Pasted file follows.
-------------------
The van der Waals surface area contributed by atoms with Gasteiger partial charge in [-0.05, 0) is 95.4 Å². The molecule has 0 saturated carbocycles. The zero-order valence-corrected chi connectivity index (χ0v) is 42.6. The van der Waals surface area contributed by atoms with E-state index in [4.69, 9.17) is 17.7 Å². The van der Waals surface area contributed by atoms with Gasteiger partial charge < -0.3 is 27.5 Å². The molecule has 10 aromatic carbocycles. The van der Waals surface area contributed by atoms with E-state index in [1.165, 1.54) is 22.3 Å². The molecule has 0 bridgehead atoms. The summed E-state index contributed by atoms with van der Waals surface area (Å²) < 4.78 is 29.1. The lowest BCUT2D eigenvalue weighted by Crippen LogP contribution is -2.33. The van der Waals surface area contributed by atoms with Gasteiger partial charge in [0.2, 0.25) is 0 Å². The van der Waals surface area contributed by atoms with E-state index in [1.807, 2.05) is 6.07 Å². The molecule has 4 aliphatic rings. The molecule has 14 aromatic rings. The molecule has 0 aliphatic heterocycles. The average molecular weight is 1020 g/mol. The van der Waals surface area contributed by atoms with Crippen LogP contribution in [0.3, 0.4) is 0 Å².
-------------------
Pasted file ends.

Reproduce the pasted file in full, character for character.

The van der Waals surface area contributed by atoms with Gasteiger partial charge in [-0.05, 0) is 95.4 Å². The molecule has 0 saturated carbocycles. The zero-order valence-corrected chi connectivity index (χ0v) is 42.6. The van der Waals surface area contributed by atoms with E-state index in [4.69, 9.17) is 17.7 Å². The van der Waals surface area contributed by atoms with Gasteiger partial charge < -0.3 is 27.5 Å². The molecule has 10 aromatic carbocycles. The van der Waals surface area contributed by atoms with E-state index in [1.165, 1.54) is 22.3 Å². The molecule has 0 bridgehead atoms. The summed E-state index contributed by atoms with van der Waals surface area (Å²) < 4.78 is 29.1. The lowest BCUT2D eigenvalue weighted by Crippen LogP contribution is -2.33. The van der Waals surface area contributed by atoms with Gasteiger partial charge in [0.2, 0.25) is 0 Å². The van der Waals surface area contributed by atoms with E-state index in [1.807, 2.05) is 6.07 Å². The molecule has 4 aliphatic rings. The molecule has 14 aromatic rings. The molecule has 0 aliphatic heterocycles. The average molecular weight is 1020 g/mol. The van der Waals surface area contributed by atoms with Crippen LogP contribution in [0.3, 0.4) is 0 Å².